From work of Pontryagin and Whitney, as I understand it, the homotopy 4-type of $BSO(3)$ is $K(\mathbb{Z}/2,2) \times_{K(\mathbb{Z}/4,4)} K(\mathbb{Z},4)$, where the pullback is along the maps $\mathfrak{P}_2\colon K(\mathbb{Z}/2,2) \to K(\mathbb{Z}/4,4)$ (Pontryagin square) and the obvious $K(\mathbb{Z},4) \to K(\mathbb{Z}/4,4)$. In particular, the $k$-invariant $k_4$ is given by the composite $$ K(\mathbb{Z}/2,2)\to K(\mathbb{Z}/4,4)\to K(\mathbb{Z},5) $$ where the latter map arises from the short exact sequence $\mathbb{Z} \stackrel{\times 4}{\to}\mathbb{Z} \to \mathbb{Z}/4$

Has the next $k$-invariant been identified in the literature?

This would be a map $$ K(\mathbb{Z}/2,2) \times_{K(\mathbb{Z}/4,4)} K(\mathbb{Z},4) \to K(\mathbb{Z}/2,6) $$ as $\pi_5(BSO(3)) \simeq \mathbb{Z}/2$. An obvious option would be (reduction mod 2 then) cup product. But there may be some other cohomology operation floating around.

Edit: For $BSpin(3) = BSU(2)$ the analogous $k$-invariant is given by the map $$ K(\mathbb{Z},4) \to K(\mathbb{Z}/2,4) \xrightarrow{Sq^2} K(\mathbb{Z}/2,6) $$

  • $\begingroup$ One might also wonder how this relates to the fifth k-invariant for $BSU(2)$, since $BSU(2) \to BSO(3)$ is an isomorphism in homotopy above dimension 2 -- in particular, are the "same"? $\endgroup$
    – David Roberts
    Sep 20, 2016 at 8:38
  • $\begingroup$ Another thought: it's most likely the sixth Stiefel-Whitney class $w_6$, but what is the map? $\endgroup$
    – David Roberts
    Sep 20, 2016 at 9:00
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    $\begingroup$ In "On universal relations in gauge theory", Trans. Amer. Math. Soc. 348 (1996) 1329-1355, Selman Akbulut computes the 6th stage Postnikov tower of BU(2). While not exactly what you are asking, the techniques might be useful. $\endgroup$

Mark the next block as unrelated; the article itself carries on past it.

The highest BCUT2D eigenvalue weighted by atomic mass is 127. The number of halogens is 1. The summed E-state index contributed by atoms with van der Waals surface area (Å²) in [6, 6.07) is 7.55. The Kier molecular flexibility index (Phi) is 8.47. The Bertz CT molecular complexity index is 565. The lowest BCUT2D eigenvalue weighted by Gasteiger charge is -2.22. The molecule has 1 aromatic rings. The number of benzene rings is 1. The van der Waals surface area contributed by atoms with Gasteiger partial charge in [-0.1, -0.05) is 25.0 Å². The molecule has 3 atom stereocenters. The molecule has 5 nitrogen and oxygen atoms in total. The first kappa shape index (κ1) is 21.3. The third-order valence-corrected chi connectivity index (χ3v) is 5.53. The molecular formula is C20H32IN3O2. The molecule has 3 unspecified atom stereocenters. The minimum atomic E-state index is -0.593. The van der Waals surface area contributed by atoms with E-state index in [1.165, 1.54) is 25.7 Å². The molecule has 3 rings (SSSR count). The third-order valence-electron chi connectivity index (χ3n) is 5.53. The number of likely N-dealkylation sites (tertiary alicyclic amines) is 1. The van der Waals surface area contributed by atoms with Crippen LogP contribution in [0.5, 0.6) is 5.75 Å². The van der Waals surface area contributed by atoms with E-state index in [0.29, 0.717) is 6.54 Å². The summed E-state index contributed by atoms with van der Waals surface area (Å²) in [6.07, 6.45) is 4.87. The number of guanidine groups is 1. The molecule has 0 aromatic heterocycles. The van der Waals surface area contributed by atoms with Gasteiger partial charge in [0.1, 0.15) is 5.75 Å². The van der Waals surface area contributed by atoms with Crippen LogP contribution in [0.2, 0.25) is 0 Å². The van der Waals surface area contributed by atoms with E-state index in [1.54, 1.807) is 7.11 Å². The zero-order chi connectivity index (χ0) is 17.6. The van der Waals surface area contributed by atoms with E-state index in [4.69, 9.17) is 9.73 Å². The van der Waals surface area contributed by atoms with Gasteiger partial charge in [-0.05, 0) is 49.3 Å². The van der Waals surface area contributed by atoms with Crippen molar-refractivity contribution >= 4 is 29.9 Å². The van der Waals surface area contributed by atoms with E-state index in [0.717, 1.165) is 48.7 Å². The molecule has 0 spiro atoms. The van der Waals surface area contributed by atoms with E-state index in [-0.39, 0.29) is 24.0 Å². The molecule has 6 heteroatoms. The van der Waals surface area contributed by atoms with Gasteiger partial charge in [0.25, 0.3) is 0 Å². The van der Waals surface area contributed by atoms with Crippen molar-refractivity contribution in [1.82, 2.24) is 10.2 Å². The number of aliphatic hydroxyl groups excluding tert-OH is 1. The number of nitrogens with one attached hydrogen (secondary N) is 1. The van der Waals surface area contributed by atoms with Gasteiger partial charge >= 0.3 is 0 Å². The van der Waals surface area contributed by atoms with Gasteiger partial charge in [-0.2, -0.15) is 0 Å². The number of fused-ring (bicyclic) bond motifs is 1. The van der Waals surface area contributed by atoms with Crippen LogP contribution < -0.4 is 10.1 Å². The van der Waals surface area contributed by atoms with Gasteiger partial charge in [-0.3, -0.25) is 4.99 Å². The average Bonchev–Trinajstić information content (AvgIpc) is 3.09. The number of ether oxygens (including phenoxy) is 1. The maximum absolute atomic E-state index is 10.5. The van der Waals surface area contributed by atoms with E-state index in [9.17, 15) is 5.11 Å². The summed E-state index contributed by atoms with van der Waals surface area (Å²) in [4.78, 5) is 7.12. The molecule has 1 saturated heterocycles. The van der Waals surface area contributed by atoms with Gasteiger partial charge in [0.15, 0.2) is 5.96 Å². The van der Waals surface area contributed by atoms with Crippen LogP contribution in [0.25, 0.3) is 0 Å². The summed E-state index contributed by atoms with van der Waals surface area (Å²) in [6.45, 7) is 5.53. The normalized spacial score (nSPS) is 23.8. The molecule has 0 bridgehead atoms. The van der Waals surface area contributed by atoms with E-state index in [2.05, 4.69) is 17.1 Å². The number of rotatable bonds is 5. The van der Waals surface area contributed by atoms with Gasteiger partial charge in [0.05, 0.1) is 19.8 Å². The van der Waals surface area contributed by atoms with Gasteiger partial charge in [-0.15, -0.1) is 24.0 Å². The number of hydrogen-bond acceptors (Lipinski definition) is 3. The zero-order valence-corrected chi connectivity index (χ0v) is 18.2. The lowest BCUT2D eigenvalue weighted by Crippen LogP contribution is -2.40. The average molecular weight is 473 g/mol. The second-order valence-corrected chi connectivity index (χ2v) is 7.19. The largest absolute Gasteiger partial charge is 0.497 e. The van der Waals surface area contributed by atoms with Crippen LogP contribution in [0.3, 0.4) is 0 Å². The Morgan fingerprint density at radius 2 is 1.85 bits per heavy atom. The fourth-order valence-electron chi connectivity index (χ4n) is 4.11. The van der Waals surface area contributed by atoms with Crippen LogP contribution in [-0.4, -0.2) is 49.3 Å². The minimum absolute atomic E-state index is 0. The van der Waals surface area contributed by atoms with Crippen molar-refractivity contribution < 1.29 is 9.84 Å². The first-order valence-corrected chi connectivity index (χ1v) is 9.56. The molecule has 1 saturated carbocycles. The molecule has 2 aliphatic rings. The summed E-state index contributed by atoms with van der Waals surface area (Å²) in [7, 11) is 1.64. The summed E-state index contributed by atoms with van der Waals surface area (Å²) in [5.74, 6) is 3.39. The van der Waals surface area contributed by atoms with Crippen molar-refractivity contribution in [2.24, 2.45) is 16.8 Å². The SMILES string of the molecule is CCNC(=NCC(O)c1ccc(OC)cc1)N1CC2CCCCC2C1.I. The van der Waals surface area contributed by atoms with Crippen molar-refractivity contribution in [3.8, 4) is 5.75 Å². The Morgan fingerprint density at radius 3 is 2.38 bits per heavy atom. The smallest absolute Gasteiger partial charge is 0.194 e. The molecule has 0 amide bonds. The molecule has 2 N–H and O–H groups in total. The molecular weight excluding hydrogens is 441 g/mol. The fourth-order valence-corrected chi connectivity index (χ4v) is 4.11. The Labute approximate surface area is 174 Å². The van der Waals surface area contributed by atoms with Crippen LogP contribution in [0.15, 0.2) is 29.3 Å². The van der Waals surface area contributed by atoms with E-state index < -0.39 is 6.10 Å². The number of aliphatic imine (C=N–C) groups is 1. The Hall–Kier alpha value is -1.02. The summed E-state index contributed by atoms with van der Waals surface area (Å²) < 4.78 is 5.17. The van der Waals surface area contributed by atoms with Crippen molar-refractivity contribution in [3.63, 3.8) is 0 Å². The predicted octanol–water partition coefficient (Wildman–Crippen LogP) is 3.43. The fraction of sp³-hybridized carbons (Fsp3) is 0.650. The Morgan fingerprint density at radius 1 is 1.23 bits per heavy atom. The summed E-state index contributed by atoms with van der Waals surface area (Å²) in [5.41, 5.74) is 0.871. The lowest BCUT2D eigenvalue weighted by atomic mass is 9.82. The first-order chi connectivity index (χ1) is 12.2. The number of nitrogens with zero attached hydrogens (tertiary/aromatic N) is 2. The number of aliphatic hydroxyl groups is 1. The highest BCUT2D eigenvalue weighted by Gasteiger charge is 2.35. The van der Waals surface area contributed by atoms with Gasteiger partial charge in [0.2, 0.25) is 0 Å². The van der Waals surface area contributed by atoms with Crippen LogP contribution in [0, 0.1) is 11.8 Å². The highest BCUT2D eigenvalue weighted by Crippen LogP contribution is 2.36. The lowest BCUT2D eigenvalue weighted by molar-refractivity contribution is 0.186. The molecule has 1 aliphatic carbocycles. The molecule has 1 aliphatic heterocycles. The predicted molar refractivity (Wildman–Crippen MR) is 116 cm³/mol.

– Tom Leness
    Sep 20, 2016 at 13:35
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    $\begingroup$ What do you need this for, David? I'm a little puzzled by your comment that "it's most likely the sixth Stiefel-Whitney class $w_6$", since $w_6$ doesn't exist in $H^*(BSO(3);\mathbb{Z}/2)$. Anyway, the computation shouldn't be too difficult, but the result will probably involve indeterminacy. A similar calculation for $MO(2)$ is carried out in "On the realization of the Stiefel-Whitney characteristic classes by submanifolds" by H. Suzuki. $\endgroup$
    – Mark Grant
    Sep 20, 2016 at 17:08
  • $\begingroup$ @MarkGrant well, it was a guess. :-) I didn't know that about $w_6$! $\endgroup$
    – David Roberts
    Sep 20, 2016 at 20:35

1 Answer 1


Recall that $SU(2)\cong Spin(3)$ and $PU(2)\cong SU(2)/\mathbb{Z}_2\cong SO(3)$. Originally Woodward calculated the lower stages of a Postnikov decomposition of $PU(n)$ in “The Classification of Principal PU(n)-bundles Over a 4-complex.” If I recall, his cacluations did not apply fully to the case $n=2$ and they were amended by Antieau and Williams in On the classification of oriented 3-plane bundles over a 6-complex [1]. I think the calculations they perform are as complete as exist in the literature.

[1] Topology and its Applications, 173 (2014) pp 91-93, doi:10.1016/j.topol.2014.05.012, arXiv:1209.2219

  • $\begingroup$ So they come to the conclusion I come to, then actually prove it (I was working on instinct (!)) and then, in essence, show the relevant k-invariant is not $w_2^3$ or $(Sq^1 w_2)^2$, but the third basis element for $H^6(BSO(3)[4],\mathbb{Z}/2)$, which has dimension 3. Hmm. $\endgroup$
    – David Roberts
    Sep 20, 2016 at 23:18

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